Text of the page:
ESSAY

Week 4

God Is No Noun

by Glen Thomas Rideout, director of music, First Unitarian Universalist Congregation of Ann Arbor, Michigan

 

god is no noun.

and certainly not an adjective. god is at least a verb,

and even that shrinks her.

 

god is not so much a woman

as she resides in the improbable hope of brown mothers. god is not so much a man

as he is at work in the memory of my grandfather’s laugh.

god is not trans.

god swims in the tears of the one who sees her real self,

at long last,

in the bathroom mirror.

 

god is not black; neither is he white.

god is wading in the contradiction of songs from slave shacks. and i have seen god in the alabaster smiles of children at play.

 

we’re getting michelangelo all wrong.

god is not the bearded one surrounded by angels, floating over the sistine. he is not adam with his muscled back pressing the earth.

no.

god is the closing inch of space between their reaching fingers.

 

don’t believe for a moment that god is catholic. for god’s sake, he isn’t even human.

have you heard the wood thrush when the sun glistens the huron? can you see the flowers, how they speak to bees without a word?

 

still, god is no spring blossom, no wood thrush. god is neither the sun nor the bee.

god is what you see in the blossom. god is when you hear the river

and suddenly discover how much of it is part of you.

to be clear, god is not you.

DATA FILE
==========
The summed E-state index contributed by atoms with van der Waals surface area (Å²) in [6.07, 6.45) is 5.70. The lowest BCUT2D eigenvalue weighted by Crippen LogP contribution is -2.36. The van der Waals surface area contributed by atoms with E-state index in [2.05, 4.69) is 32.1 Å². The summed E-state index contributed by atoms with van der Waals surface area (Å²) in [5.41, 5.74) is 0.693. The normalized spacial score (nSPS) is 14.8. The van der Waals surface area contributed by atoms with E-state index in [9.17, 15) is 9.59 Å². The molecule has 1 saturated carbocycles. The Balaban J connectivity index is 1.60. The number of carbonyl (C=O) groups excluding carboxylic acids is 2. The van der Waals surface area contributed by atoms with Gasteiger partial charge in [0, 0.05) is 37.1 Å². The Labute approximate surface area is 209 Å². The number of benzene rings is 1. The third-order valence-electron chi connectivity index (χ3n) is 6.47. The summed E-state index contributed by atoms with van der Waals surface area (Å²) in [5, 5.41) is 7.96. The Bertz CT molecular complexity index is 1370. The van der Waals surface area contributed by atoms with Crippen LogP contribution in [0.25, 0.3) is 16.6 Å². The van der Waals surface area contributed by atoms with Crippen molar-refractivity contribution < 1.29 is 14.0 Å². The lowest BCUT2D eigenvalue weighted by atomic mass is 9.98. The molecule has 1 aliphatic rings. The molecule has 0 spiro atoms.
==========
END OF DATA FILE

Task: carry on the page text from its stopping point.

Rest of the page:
god is somewhere in the 14 billion years which have come to mean that you are. god is, after all, at least a verb.

she is neither pharaoh’s rod nor moses’ staff.

we must be the ones to cease our slavery.

she is not interested in blame, neither does she offer praise. truth, gratitude are ours to breathe.


she will not have your answers.

she is too large for answers.

she dances too wildly to be fastened to them, and answers are nouns anyway.

 

god is at least a verb,

twirling in the radiant reds of spring blossoms, singing in the rare silences between rapid opinions, attending the tears of dark-skinned deaths, learning in tiny, alabaster smiles.

god is waiting in the space between fingers that might connect. he is waiting for us

to stop naming her.

she is waiting for us to see all of him.

 

god is waiting to be un-shrunk

 

in conversation with

theresa rohlck,

brian minalga

christopher

michael petrie

lena cintron